Dr. Christopher P. Heidenreich was appointed as the Assistant Professor of Music at the University of Michigan-Flint in the fall of 2009 and promoted to Associate Professor in 2015. His duties include conducting the Wind Symphony and Orchestra, as well as teaching courses in orchestration, wind literature, marching band, brass methods, applied trumpet, brass pedagogy, and classes in music education. In the spring of 2011, he was named conductor of the Washtenaw Community Concert Band, an adult community band located in Ann Arbor, Michigan. From 2006-2009, he served as Associate Director of Bands at Youngstown State University and Director of the YSU “Marching Pride.” He began teaching public school in Ohio in 1989 and served as Director of Bands at Lancaster High School, Lancaster, Ohio, from 1992-2003. While at Lancaster, his bands consistently were recognized for their excellence in both the concert hall and on the marching band field. His bands performed for the 1996 Bowling Green State University Reading Clinic and for the 1997 Ohio Music Education Convention held in Toledo, Ohio. In February 2002, he was awarded the American School Band Directors Association's “Distinguished Band Director” Award for Ohio and the North Central Region, recognizing young band directors for their achievements conducting concert and marching bands.

Heidenreich continues to be in demand as an adjudicator for concert and marching bands throughout Ohio, Kentucky, Illinois, and Indiana. He has twice been a clinician Midwest Clinic, appeared three times at the Ohio Music Education Association Professional Development Conference, and the three times at the Michigan Music Conference. His presentations at the MMC have each utilized demonstration groups from the Flint area, including the Grand Blanc High School Wind Ensemble, the Flushing Wind Ensemble, and the Davison Symphonic Band. He has published articles in The Instrumentalist Magazine, Teaching Music for the National Association for Music Education, National Band Association NBA Journal, The International Trumpet Guild, and is a contributor to Teaching Music Through Performing in Band, Vols. 5, 6, & 7.

Completing his Doctor of Music in Wind Conducting from Indiana University in the spring of 2006, Heidenreich studied under the mentorship of Ray E. Cramer and Stephen W. Pratt. While at IU, he assisted with the Marching Hundred, held various guest conducting responsibilities with each of the wind bands, and continued trumpet study with Professor Joey Tartell. His doctoral project, completed in partial fulfillment of the degree, included creating a new edition of Gordon Jacob’s An Original Suite, composed in 1924. In addition to creating a full score from the published parts, the project attempted to maintain the original orchestration and scoring of the composer while eliminating numerous errors in both parts and score. The Boosey and Hawkes Windependence Series published the new edition in December of 2007. His new corrected edition of Glenn Cliffe Bainum’s arrangement of Basil Kalinnikov’s Finale to Symphony No. 1 in G Minor was released by Hal Leonard Publications in the fall of 2011. He continues to edit and arrange works for wind band, including a transcription of Grieg’s Piano Concerto for piano solo and band, as well as several Renaissance works for brass ensemble.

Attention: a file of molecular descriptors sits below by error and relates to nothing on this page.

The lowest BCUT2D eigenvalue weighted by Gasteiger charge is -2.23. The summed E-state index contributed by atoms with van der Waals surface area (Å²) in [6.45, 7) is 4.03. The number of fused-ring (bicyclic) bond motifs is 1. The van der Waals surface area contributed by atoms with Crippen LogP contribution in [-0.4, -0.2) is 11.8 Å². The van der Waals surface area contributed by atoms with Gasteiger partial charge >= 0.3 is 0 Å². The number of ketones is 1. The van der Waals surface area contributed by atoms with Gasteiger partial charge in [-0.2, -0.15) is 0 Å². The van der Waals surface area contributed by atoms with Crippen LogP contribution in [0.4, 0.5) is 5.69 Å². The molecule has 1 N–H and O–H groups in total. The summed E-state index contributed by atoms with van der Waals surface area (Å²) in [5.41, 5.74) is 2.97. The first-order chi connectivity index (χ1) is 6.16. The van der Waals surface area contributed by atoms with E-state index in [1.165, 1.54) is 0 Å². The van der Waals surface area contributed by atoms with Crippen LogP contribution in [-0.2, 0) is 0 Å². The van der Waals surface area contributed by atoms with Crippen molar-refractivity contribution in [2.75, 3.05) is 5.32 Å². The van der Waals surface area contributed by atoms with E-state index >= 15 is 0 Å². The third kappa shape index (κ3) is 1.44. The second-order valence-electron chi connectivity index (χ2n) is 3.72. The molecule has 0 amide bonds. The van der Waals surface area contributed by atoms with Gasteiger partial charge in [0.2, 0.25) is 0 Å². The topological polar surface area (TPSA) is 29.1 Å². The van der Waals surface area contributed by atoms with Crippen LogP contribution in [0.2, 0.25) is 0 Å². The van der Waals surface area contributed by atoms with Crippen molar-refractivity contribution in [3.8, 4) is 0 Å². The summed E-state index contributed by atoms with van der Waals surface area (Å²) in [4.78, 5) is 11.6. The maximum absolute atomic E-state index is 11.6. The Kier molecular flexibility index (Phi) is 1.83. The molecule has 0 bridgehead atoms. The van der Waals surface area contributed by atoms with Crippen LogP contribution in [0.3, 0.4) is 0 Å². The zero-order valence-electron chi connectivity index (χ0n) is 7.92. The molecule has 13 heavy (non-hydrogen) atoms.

He holds a Master of Arts in Music Education from The Ohio State University (1998) in which he continued studies in both conducting and trumpet, and a Bachelor of Music degree from Bowling Green State University (1989) where he graduated cum laude.

Heidenreich is a member of the Michigan Music Education Association, the College Band Directors National Association, the National Band Association and former chair for the state of Ohio, a lifetime member of the National Eagle Scout Association, and Pi Kappa Lambda. He and his wife Beth have two children and reside in Grand Blanc. Jillian is currently completing her bachelor’s degree at UM-Flint in Health Care Sciences, and Daniel is a cadet in the United States Air Force Academy.